2022 Kia Rio Sport (car review)

NIMBLE and neatly priced to compete without the compromise on safety, the 2022 Kia Rio Sport will give you the peace of mind and visual perks you need, all while suppressing the cost. It sits in the middle of the range between the S and GT-Line.

You wont find any badging that’ll stick out and scream Sport though, but those with a keen eye or fellow owners will give the nod when noticing the larger 17-inch alloys, styled only for this model.

Among other additional features that give the edge over the standard Rio S, is a range of extra safety features, like forward collision warning, lane keep and follow assist.

- Advertisement -
Suzuki Winter Hot Deals

There’s also leading vehicle departure alert. It’s handy for when distracted and funnily enough, cruise control.

Available in manual or automatic (as tested), the Rio Sport is powered by a 1.4-litre petrol engine outputting 74kW. The 6-speed auto is pretty well what you’d expect.

Good for a short run around, quick trips and an ideal city car, don’t expect any quick movement when overtaking, lane changing or pulling out. It does however have a nice rectangle gear selector that sits well in hand.

Inside the 2022 Kia Rio Sport

The Rio, on paper, offers combined fuel economy of 6.0-litres/100km, which is rather hefty, even when considering your fuel tank is 45-litres. The exterior design is nice too, with its satin silver tiger nose grille surround.

Fitted are halogen headlights to keep costs down and small single beam fog lights. Stepping up to the GT-Line will unlock LEDs. Inside, the tablet style 8.0-inch LCD touchscreen infotainment is nice to use, and easy to navigate.

We’re pleasantly surprised that Kia has incorporated wireless Android Auto and Apple CarPlay across the entire Rio fleet, but super weirdly, wired Apple CarPlay isn’t available. Work that one out.

It’s a basic, yet simple interior, with manual air-conditioning, a six way driver’s seat and a comfortable cloth seat trim. Up front is a single USB charging port and 12v power outlet, with an upper deck to sit phones and a lower one for any other random items.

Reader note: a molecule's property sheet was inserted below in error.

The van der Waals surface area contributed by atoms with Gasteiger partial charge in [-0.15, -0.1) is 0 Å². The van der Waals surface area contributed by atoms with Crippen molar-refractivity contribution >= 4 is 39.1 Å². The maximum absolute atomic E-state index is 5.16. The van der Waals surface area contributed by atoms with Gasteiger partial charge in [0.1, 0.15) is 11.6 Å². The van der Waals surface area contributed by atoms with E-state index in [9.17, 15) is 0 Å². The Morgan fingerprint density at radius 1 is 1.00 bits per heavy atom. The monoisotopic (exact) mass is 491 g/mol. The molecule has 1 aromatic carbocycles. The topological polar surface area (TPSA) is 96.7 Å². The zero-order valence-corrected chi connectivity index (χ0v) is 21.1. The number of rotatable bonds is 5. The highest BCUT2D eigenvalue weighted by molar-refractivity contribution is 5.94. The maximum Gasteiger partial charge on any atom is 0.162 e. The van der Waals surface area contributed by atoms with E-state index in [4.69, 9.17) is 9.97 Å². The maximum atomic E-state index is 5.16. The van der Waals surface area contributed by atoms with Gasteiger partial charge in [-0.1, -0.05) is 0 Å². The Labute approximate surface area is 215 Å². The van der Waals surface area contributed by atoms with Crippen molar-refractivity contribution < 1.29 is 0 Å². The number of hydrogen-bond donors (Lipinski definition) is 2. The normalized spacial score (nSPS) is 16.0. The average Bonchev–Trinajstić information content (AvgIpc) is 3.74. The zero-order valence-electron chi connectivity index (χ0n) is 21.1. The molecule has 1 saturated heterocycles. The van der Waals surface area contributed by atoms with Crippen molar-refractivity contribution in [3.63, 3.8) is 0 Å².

Back seats passengers even score a single USB charging point. Along the centre console are two small cup holders and a similar storage compartment. The steering wheel is decent too, with plenty of options in front of you to shortcut audio controls and cruise functions.

rear seats
Inside the 2022 Kia Rio Sport

Access to the settings for the exclusive 4.2-inch driver supervision cluster, nestled in between the driving instruments is on the steering wheel too. You’ll also find electric and folding heated mirrors in the Rio Sport, which is especially handy for colder mornings.

At the rear is a small yet deep 325-litre boot, which expands to 980-litres with the 60:40 split seating folded down. Even under the deep floor, you can find a spare tyre. You won’t find Kia’s ISG (Idle Stop Go) system though, as this is exclusive to the GT-Line.

At $24,990 drive away, the automatic Kia Rio Sport is priced at a $2,000 premium above the base model Rio S. There’s seven paint schemes to chose from, including Clear White, and the Perennial Grey of our tester.

Typical across the Kia range is the generous 7-year unlimited kilometre warranty, which is fully transferable onto new ownership, should you sell the car. There’s even 7-years of capped price servicing available.

Providing you continue to have your vehicle serviced with Kia, you can get up to 8-years complimentary road side assistance too. You can find out more, and build your own Rio on the Kia Australia website.

2022 Kia Rio Sport
2022 Kia Rio Sport

Our test vehicle was provided by Kia Australia. To find out more about the 2022 Kia Rio Sport, contact your local Kia dealer.


Driving experience
Exterior styling
Interior look and feel
Technology and connectivity
Family friendliness
Value for money


Pros - low cost small car; packed with safety features; wireless connectivity.
Cons fuel consumption seems high; no wired Apple CarPlay; average family friendliness; “Sport” badge wouldn’t go astray.
Henry Owen
Henry Owen
Whilst trains may take precedent in Henry's life, wheels and a motor are still all it takes to pique his interest. Particularly interested in the development in the electric space, his favourite vehicle is still the Volkswagen Golf R he owned in 2020.


Please enter your comment!
Please enter your name here

Social Media

- Advertisment -
M2R Sabre

Hottest Reviews

- Advertisment -
Ducati Diavel

Trending Now

- Advertisment -
BMW S 1000 RR Launch


Sign up for our newsletter and get the latest car and motorbike news and reviews, in your inbox, every week.

We don’t spam! Read our privacy policy for more info.

- Advertisment -
Honda CB750 Hornet
- Advertisment -
Ducati Diavel
Shotgun 650
<strong>Pros -</strong> low cost small car; packed with safety features; wireless connectivity.<br> <strong>Cons</strong> fuel consumption seems high; no wired Apple CarPlay; average family friendliness; “Sport” badge wouldn’t go astray.2022 Kia Rio Sport (car review)